The first medical drug trial is often cited as being carried out by James Lind who in 1747 gave sailors with scurvy different diets to see what foods had an impact. He discovered citrus fruits cured the illness. Since then drug trials have become much more rigorous and are our current best way to trial new drugs.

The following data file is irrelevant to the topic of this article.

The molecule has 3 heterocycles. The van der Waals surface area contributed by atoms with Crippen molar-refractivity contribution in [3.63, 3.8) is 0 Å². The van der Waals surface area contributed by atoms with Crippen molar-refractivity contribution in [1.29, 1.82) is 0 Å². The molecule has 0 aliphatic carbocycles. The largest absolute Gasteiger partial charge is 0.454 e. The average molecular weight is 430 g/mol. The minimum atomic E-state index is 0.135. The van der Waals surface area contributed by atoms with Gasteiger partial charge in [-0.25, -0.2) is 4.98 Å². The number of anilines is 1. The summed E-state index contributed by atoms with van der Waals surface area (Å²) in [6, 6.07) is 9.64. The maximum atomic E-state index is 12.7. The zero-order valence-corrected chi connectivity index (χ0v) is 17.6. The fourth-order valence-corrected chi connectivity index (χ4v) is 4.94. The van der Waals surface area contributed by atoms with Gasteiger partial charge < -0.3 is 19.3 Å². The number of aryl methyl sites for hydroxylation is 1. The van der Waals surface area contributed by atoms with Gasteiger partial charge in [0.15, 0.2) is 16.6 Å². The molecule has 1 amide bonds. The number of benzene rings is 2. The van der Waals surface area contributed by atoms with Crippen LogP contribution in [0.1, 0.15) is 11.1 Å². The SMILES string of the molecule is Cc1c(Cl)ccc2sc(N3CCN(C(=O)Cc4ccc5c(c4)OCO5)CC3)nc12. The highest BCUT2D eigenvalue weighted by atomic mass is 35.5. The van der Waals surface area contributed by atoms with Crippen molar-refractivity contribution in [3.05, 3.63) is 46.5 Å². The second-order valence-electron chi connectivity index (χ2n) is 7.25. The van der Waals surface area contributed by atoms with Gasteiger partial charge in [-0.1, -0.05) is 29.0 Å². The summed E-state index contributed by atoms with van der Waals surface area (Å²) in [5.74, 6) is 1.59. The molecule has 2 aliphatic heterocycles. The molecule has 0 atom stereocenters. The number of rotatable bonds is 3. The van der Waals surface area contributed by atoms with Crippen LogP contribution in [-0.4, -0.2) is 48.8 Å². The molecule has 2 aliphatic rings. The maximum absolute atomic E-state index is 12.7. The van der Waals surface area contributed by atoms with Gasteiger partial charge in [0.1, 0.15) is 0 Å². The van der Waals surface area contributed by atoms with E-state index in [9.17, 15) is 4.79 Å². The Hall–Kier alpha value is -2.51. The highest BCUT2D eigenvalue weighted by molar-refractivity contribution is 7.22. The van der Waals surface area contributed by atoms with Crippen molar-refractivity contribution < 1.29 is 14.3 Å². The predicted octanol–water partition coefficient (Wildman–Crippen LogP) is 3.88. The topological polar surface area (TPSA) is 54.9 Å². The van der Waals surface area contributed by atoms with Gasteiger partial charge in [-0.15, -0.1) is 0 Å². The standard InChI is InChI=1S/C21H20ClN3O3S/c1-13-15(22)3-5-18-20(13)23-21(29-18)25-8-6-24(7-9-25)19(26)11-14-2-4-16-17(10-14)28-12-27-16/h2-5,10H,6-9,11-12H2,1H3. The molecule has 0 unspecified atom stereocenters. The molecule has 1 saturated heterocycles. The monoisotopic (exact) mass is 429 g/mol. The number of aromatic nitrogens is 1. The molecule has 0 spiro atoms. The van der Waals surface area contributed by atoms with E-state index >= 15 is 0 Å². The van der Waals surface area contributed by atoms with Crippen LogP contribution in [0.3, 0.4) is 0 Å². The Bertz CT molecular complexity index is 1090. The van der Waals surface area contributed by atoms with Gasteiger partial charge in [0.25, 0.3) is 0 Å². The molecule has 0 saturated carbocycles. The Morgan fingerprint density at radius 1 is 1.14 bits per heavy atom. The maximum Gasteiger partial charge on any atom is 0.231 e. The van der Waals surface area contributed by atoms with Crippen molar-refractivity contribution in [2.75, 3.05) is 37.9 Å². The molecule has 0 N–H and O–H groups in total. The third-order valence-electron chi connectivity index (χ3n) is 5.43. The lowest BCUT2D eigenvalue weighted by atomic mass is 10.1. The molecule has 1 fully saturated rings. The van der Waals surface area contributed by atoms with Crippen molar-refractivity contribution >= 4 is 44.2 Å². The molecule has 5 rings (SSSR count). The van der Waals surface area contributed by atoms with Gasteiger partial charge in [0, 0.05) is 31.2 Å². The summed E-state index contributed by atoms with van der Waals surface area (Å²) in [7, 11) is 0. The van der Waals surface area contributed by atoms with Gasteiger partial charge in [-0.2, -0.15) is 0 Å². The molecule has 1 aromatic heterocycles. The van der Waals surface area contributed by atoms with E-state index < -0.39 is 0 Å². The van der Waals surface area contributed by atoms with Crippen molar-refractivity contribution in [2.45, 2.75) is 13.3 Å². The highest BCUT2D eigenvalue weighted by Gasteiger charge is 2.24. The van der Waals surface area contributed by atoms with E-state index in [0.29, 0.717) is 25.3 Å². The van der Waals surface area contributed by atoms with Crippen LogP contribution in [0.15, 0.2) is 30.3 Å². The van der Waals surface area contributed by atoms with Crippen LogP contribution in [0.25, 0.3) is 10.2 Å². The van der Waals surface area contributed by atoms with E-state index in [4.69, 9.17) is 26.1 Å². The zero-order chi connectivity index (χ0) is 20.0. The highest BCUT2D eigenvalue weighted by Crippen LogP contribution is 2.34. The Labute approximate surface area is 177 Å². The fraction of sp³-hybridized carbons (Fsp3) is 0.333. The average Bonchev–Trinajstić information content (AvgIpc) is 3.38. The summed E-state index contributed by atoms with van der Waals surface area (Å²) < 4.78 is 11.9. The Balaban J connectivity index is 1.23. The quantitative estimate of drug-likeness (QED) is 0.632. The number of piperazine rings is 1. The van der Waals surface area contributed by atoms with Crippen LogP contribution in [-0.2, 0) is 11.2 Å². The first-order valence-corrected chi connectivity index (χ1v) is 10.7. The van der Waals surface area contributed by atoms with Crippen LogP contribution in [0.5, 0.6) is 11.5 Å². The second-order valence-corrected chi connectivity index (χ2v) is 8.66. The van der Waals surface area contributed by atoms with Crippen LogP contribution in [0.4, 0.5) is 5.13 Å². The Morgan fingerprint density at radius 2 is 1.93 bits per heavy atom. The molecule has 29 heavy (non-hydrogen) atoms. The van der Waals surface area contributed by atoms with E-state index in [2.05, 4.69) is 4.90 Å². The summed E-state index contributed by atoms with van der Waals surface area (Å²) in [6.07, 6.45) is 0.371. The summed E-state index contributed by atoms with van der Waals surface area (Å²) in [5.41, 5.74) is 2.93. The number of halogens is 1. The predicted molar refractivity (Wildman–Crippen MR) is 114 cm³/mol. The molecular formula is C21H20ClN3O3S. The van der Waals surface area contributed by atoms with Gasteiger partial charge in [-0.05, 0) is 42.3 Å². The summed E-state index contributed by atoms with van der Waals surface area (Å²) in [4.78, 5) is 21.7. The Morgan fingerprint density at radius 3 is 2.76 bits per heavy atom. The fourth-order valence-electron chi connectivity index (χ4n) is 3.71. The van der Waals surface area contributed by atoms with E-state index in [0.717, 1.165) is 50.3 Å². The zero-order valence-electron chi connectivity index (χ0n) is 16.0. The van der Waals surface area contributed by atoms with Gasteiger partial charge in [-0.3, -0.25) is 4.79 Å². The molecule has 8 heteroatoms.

The gold standard of drug trials is the double blind randomly-controlled trial. This means both the experimenter and the patient don’t know if they are on the active drug or a placebo and the patients have been randomly sorted into which groups take which treatment. These methods are the best way to create a trial which only tests the drug itself and minimises the influence of other factors.
Without this blinding, many trials and tests would be open to personal bias or other unconscious errors creeping in and skewing the results.